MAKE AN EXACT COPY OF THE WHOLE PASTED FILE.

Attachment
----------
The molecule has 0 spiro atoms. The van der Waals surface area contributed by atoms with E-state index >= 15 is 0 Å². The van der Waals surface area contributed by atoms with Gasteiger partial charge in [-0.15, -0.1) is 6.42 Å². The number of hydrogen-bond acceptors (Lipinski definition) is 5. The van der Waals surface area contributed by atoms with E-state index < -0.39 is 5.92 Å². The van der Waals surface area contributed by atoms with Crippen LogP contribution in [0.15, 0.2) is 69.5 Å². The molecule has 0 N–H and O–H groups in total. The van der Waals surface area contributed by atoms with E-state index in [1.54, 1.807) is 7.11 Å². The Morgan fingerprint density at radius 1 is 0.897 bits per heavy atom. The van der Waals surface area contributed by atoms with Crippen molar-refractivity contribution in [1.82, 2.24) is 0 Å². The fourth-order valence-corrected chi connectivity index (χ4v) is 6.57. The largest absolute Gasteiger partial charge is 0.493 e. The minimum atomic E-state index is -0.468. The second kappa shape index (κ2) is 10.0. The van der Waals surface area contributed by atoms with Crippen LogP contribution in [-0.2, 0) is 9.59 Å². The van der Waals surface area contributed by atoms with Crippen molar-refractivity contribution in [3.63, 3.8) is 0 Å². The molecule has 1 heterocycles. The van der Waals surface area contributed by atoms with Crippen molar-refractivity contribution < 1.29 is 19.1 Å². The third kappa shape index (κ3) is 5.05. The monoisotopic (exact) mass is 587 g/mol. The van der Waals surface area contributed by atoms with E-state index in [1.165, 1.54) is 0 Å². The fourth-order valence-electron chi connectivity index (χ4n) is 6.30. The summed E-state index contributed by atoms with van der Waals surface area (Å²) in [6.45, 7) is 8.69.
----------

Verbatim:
The molecule has 0 spiro atoms. The van der Waals surface area contributed by atoms with E-state index >= 15 is 0 Å². The van der Waals surface area contributed by atoms with Gasteiger partial charge in [-0.15, -0.1) is 6.42 Å². The number of hydrogen-bond acceptors (Lipinski definition) is 5. The van der Waals surface area contributed by atoms with E-state index < -0.39 is 5.92 Å². The van der Waals surface area contributed by atoms with Crippen LogP contribution in [0.15, 0.2) is 69.5 Å². The molecule has 0 N–H and O–H groups in total. The van der Waals surface area contributed by atoms with E-state index in [1.54, 1.807) is 7.11 Å². The Morgan fingerprint density at radius 1 is 0.897 bits per heavy atom. The van der Waals surface area contributed by atoms with Crippen molar-refractivity contribution in [1.82, 2.24) is 0 Å². The fourth-order valence-corrected chi connectivity index (χ4v) is 6.57. The largest absolute Gasteiger partial charge is 0.493 e. The minimum atomic E-state index is -0.468. The second kappa shape index (κ2) is 10.0. The van der Waals surface area contributed by atoms with Crippen LogP contribution in [-0.2, 0) is 9.59 Å². The van der Waals surface area contributed by atoms with Crippen molar-refractivity contribution in [3.63, 3.8) is 0 Å². The molecule has 1 heterocycles. The van der Waals surface area contributed by atoms with Crippen molar-refractivity contribution < 1.29 is 19.1 Å². The third kappa shape index (κ3) is 5.05. The monoisotopic (exact) mass is 587 g/mol. The van der Waals surface area contributed by atoms with E-state index in [1.165, 1.54) is 0 Å². The fourth-order valence-electron chi connectivity index (χ4n) is 6.30. The summed E-state index contributed by atoms with van der Waals surface area (Å²) in [6.45, 7) is 8.69.